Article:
Friedeman v. StateAnnotate this Case
339 N.W.2d 67 (1983)
215 Neb. 413
Elden E. FRIEDEMAN, widower of Betty E. Friedeman, individually and as next friend of David Earl Friedeman and Doreen Rae Friedeman, Appellee, v. STATE of Nebraska, Beatrice Developmental Center, Appellant. Elden E. FRIEDEMAN, Personal Representative of the Estate of Betty E. Friedeman, deceased, Appellee, v. STATE of Nebraska, Beatrice Developmental Center, Appellant.
Nos. 82-416, 82-417.
Supreme Court of Nebraska.
October 7, 1983.
*69 Paul L. Douglas, Atty. Gen., and John R. Thompson, Lincoln, for appellant.
Herbert J. Friedman of Friedman Law Offices, Lincoln, for appellee.
KRIVOSHA, C.J., BOSLAUGH, WHITE, HASTINGS, CAPORALE, and SHANAHAN, JJ., and GRANT, District Judge.
This is an appeal by the State of Nebraska from the decision of the three-judge Workmen's Compensation Court which reversed a judgment of the single-judge court. The three-judge court determined that the employee suffered a compensable injury and was totally disabled until her death by her own hand. In the companion case, submitted together, the State appeals from the judgment of the compensation court, holding that the widower and next of kin were entitled to death benefits on account of decedent's death, which the court held arose out of and in the course of her employment at the Beatrice State Developmental Center, and that decedent was not "willfully negligent" in procuring her own death.
The State assigns as error: (1) That the evidence does not support the finding that the decedent was temporarily totally disabled for a period of 1541/7 weeks; (2) In failing to find that the decedent's suicide was "willful negligence," thus barring any recovery for death-related benefits; (3) In finding that the death of the decedent arose out of and in the course of her employment; and (4) In admitting into evidence a suicide note. We affirm.
A detailed recitation of the facts is necessary. Betty E. Friedeman (hereafter decedent) was, on September 1, 1977, a married woman of 44 years of age and the mother of four children. On that day, while employed as an attendant at the Beatrice State Developmental Center, an institution for the housing, care, and training of the mentally retarded, she suffered an injury to her lower back while attempting to restrain a patient. Decedent was treated by an orthopedic surgeon, undergoing two myelograms and a laminectomy. She was examined by neurologists and ultimately two psychiatrists. All treatment was apparently unavailing.
Decedent's husband and two of her children testified. According to their testimony, the decedent was a healthy, vigorous, active, friendly, and industrious woman prior to the accident of September 1, 1977; she did chores around the farm; she was always on the go; she enjoyed her children and had an active, normal relationship with her husband. After the accident she was a completely changed person. Her husband, *70 daughter, and son each testified that she chronically complained of pain and had a difficult time moving around. She had trouble climbing stairs, walking, and sleeping. She would walk the floor at night because of the pain in her back. During the day, she spent most of her time lounging on a couch, because it hurt her to walk, to stand, and to sit. She stopped doing the housework and, for the most part, was a mere shadow of her former self.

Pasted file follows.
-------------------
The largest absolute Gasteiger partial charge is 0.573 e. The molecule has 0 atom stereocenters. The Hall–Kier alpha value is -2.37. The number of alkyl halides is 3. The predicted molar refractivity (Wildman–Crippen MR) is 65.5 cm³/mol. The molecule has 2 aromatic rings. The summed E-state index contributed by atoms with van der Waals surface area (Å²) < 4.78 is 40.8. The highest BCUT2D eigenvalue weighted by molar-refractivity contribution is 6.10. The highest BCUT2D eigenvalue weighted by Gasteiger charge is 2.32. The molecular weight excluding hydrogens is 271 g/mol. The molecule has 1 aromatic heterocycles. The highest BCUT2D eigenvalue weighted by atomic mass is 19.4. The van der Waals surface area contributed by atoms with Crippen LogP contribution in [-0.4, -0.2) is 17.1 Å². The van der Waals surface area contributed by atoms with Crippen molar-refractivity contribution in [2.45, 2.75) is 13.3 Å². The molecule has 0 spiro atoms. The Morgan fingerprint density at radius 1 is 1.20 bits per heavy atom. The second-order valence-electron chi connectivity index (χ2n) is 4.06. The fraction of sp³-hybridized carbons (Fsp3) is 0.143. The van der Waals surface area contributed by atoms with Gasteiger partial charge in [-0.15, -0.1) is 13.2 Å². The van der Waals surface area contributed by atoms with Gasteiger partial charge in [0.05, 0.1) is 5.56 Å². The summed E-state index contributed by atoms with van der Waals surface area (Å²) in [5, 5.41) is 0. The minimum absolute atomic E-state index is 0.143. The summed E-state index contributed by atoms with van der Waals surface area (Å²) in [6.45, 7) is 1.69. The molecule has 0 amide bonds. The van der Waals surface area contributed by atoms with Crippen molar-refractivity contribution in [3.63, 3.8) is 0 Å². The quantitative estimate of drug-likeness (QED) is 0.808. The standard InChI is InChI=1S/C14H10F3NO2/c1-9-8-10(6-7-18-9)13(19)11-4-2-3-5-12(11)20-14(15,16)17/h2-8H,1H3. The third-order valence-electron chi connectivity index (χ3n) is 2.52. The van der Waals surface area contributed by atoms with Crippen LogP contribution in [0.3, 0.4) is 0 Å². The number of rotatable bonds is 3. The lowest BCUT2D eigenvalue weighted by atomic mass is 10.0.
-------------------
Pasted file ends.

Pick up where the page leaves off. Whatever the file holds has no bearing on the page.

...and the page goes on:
The decedent worked from the time of the injury up to September 12, 1977, and was off work until October 30, 1977. She again started working in October 1977 and worked up till May 15, 1978, when she had her operation.
In the early morning of March 9, 1981, decedent took an overdose of drugs and a half bottle of vodka, left a poignant suicide note, and died. The note stated as follows: "Dear Family: Please forgive me. I just cannot stand the pain any longer. I have been thinking about doing this for the last year or more.
"Please do not feel bad because I hope I will have no more pain.
"I love you all very much.
"But you have your lives and I cannot live mine day after day in pain.
"Always remember I loved you all with all my heart." Signed: "Mom & Betty."
The autopsy reports by Dr. Harlan Papenfuss indicate death by suicide.
Dr. Bruce Miller and Dr. Eli Chesen both testified in person. Dr. Miller testified that decedent was consistently in pain and appeared to be depressed. He had referred her to Dr. Fisher, a psychologist, and Drs. Robert Osborne and Eli Chesen, psychiatrists, because of her psychological depression. Dr. Miller testified that decedent was totally disabled from returning to her employment at the Beatrice State Developmental Center from May 15, 1978, the time of the second operation, up until the time of her death, March 9, 1981.
Dr. Chesen, who saw decedent approximately 4 weeks before her death, testified that in his opinion the cause of death was the pain, caused by the back injury, which drove her to commit suicide. Dr. Chesen stated that she was not psychotic but that she did make a conscious decision to end her life. He stated both on direct and cross-examination that, although she was lucid, the suicide was beyond her control and was not voluntary.
On direct examination Dr. Chesen testified as follows: "THE WITNESS: It was my opinion after reviewing the autopsy, suicide note, and my own previous notes, that she had taken her own life or suicided in response to the pain from which she was suffering. Q. (By Mr. Friedman) And do you, again, have an opinion based upon a reasonable degree of medical certainty as to what was the cause of her suicide? A. Yes.... THE WITNESS: It was my opinion that the suicide was caused or was a response to the pain.... In this situation, I felt that while there certainly were depressive elements here that depression, at least in my opinion, was not the primary cause of this tragic event but rather the pain from which this woman was suffering. Again, people suicide for a large variety of reasons, depression being only one, one of them, and possibly explaining only a minority of them even. Q. Based on the history that you took from her, do you have an opinion as to what caused the pain? A. Yes. Q. And what's that? ... A. After reviewing the medical records and just given all the data that I had to go on, and inclusive of my interview, I feel that with a reasonable degree of medical certainty that the pain was caused by the injury that Mrs. Friedeman had suffered previously. Q. And was this then, the suicide, in your opinion, a direct result of that? A. Yes. Q. Doctor, in your opinion, was Mrs. Friedeman really able to control herself in the sense of a decision to take her life? ... THE WITNESS: I think based on, again, based on all of the information, including the information subsequent to my own examination, that this was beyond her control."